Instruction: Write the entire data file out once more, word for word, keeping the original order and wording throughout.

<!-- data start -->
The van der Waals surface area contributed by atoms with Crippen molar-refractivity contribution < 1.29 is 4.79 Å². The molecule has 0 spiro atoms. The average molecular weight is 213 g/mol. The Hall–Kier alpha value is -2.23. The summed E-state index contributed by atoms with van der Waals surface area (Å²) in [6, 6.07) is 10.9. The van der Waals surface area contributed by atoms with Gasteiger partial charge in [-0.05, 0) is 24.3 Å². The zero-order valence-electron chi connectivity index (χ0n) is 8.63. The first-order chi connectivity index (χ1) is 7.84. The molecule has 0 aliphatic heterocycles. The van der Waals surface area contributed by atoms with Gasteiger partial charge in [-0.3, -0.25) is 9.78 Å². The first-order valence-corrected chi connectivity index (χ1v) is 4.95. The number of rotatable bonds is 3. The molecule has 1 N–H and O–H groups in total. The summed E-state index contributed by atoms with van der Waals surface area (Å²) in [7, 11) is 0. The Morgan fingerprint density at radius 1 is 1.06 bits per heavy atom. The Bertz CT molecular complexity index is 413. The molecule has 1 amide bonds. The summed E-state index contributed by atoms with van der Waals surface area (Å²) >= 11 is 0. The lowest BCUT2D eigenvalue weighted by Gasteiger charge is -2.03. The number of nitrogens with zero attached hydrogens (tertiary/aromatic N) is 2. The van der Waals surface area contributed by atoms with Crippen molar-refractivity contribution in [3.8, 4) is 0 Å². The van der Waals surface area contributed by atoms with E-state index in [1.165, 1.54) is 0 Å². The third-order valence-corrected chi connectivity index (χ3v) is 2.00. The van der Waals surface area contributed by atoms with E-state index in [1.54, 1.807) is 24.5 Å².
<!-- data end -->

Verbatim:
The van der Waals surface area contributed by atoms with Crippen molar-refractivity contribution < 1.29 is 4.79 Å². The molecule has 0 spiro atoms. The average molecular weight is 213 g/mol. The Hall–Kier alpha value is -2.23. The summed E-state index contributed by atoms with van der Waals surface area (Å²) in [6, 6.07) is 10.9. The van der Waals surface area contributed by atoms with Gasteiger partial charge in [-0.05, 0) is 24.3 Å². The zero-order valence-electron chi connectivity index (χ0n) is 8.63. The first-order chi connectivity index (χ1) is 7.84. The molecule has 0 aliphatic heterocycles. The van der Waals surface area contributed by atoms with Gasteiger partial charge in [-0.3, -0.25) is 9.78 Å². The first-order valence-corrected chi connectivity index (χ1v) is 4.95. The number of rotatable bonds is 3. The molecule has 1 N–H and O–H groups in total. The summed E-state index contributed by atoms with van der Waals surface area (Å²) in [7, 11) is 0. The Morgan fingerprint density at radius 1 is 1.06 bits per heavy atom. The Bertz CT molecular complexity index is 413. The molecule has 1 amide bonds. The summed E-state index contributed by atoms with van der Waals surface area (Å²) >= 11 is 0. The lowest BCUT2D eigenvalue weighted by Gasteiger charge is -2.03. The number of nitrogens with zero attached hydrogens (tertiary/aromatic N) is 2. The van der Waals surface area contributed by atoms with Crippen molar-refractivity contribution in [3.8, 4) is 0 Å². The van der Waals surface area contributed by atoms with E-state index in [1.165, 1.54) is 0 Å². The third-order valence-corrected chi connectivity index (χ3v) is 2.00. The van der Waals surface area contributed by atoms with E-state index in [1.54, 1.807) is 24.5 Å².